SC Supreme Court Clarifies Interlocutory Appellate Procedures

State v. Andrew Looper (No. 2015-001493)

Petitioner was charged with driving under the influence (DUI). At a pretrial hearing before a magistrate, Looper moved to suppress evidence of field sobriety tests and breath analysis, arguing they were the fruits of an unconstitutionally prolonged traffic stop. The magistrate granted Looper’s motion to suppress the evidence and dismissed the DUI charge. The State appealed to the circuit court. The circuit court held the magistrate erred in granting Looper’s motion and reversed and remanded for further proceedings. Looper appealed the circuit court’s ruling to the court of appeals.

In South Carolina, there are different standards for when each party can appeal in a criminal case. For the State, an appeal can be taken from an order order granting the suppression of evidence which “significantly impairs the prosecution of a criminal case.” A defendant, on the other hand, can only appeal from a final sentence and conviction. In considering Looper’s appeal, the Court of Appeals analogized the circuit court’s ruling to an order denying a motion to suppress evidence. The court of appeals therefore dismissed Looper’s appeal, finding that he was not “aggrieved” in a legal sense, because he had not been convicted and sentenced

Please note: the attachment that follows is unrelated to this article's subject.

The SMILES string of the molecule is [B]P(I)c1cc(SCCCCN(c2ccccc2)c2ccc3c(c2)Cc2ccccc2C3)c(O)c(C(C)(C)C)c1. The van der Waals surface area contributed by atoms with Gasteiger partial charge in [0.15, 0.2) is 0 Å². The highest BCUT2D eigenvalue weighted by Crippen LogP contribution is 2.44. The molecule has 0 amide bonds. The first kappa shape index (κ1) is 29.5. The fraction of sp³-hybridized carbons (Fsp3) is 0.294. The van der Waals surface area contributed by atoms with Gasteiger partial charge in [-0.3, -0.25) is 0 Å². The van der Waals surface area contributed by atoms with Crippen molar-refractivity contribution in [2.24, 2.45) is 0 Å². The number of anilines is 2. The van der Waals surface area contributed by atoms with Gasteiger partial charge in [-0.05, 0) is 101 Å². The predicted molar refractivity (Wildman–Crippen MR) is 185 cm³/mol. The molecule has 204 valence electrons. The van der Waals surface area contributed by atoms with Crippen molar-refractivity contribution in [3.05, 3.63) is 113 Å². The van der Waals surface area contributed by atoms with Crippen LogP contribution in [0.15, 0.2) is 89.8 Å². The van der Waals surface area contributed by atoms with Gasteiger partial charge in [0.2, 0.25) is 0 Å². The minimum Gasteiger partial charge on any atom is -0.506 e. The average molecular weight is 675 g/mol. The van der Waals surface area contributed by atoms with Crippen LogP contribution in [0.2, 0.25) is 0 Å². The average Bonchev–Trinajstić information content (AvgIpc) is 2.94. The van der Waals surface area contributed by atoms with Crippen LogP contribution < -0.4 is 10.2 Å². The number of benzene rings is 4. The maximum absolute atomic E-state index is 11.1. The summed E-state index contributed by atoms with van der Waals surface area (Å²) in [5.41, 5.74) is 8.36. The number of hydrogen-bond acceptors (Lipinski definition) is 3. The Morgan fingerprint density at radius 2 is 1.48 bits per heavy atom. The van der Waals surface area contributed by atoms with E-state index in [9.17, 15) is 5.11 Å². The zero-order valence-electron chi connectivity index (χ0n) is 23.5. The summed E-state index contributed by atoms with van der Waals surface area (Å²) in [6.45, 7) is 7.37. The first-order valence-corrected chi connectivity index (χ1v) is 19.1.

What complicates this issue in the present case is a prior case from 2000, State v. Gregorie, 339 S.C. 2, 3, 528 S.E.2d 77, 78 (2000), in which the court stated that “any aggrieved party may appeal the circuit court’s final judgment.” This language appears to grant appellate review from the circuit court’s reversal in this case, and the Supreme Court granted certiorari to clarify this point of appellate procedure.

The court acknowledges that Gregorie language may be read to suggest that being aggrieved is the only requirement to appeal from a circuit court’s order.

We, of course, take no exception to the notion that Petitioner was adversely impacted by the circuit court’s order remanding the case for trial, but he was not aggrieved in a legal sense. Cf. Shields v. Martin Marietta Corp., 303 S.C. 469, 470, 402 S.E.2d 482, 483 (1991) (“Avoidance of trial is not a ‘substantial right’ entitling a party to immediate appeal of an interlocutory order.”)

The court clarifies that the proper standard for whether a defendant can appeal is that the defendant must be  aggrieved by a final judgment.

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